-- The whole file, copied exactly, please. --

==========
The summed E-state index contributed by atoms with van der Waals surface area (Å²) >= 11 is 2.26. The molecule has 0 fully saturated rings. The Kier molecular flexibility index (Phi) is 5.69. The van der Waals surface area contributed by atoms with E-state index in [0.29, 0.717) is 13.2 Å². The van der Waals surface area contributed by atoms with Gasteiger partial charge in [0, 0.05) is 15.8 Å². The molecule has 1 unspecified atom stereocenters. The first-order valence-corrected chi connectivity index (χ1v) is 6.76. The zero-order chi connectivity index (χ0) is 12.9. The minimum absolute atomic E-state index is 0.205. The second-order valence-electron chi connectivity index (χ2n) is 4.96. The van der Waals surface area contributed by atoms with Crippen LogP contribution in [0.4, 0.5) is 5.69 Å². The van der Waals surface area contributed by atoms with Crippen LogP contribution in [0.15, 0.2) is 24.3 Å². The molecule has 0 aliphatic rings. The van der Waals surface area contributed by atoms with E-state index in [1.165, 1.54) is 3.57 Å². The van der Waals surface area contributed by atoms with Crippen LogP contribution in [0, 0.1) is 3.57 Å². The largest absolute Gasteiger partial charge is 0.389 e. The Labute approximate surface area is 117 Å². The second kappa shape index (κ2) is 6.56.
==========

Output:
The summed E-state index contributed by atoms with van der Waals surface area (Å²) >= 11 is 2.26. The molecule has 0 fully saturated rings. The Kier molecular flexibility index (Phi) is 5.69. The van der Waals surface area contributed by atoms with E-state index in [0.29, 0.717) is 13.2 Å². The van der Waals surface area contributed by atoms with Gasteiger partial charge in [0, 0.05) is 15.8 Å². The molecule has 1 unspecified atom stereocenters. The first-order valence-corrected chi connectivity index (χ1v) is 6.76. The zero-order chi connectivity index (χ0) is 12.9. The minimum absolute atomic E-state index is 0.205. The second-order valence-electron chi connectivity index (χ2n) is 4.96. The van der Waals surface area contributed by atoms with Crippen LogP contribution in [0.4, 0.5) is 5.69 Å². The van der Waals surface area contributed by atoms with Crippen LogP contribution in [0.15, 0.2) is 24.3 Å². The molecule has 0 aliphatic rings. The van der Waals surface area contributed by atoms with E-state index in [1.165, 1.54) is 3.57 Å². The van der Waals surface area contributed by atoms with Crippen LogP contribution in [0, 0.1) is 3.57 Å². The largest absolute Gasteiger partial charge is 0.389 e. The Labute approximate surface area is 117 Å². The second kappa shape index (κ2) is 6.56.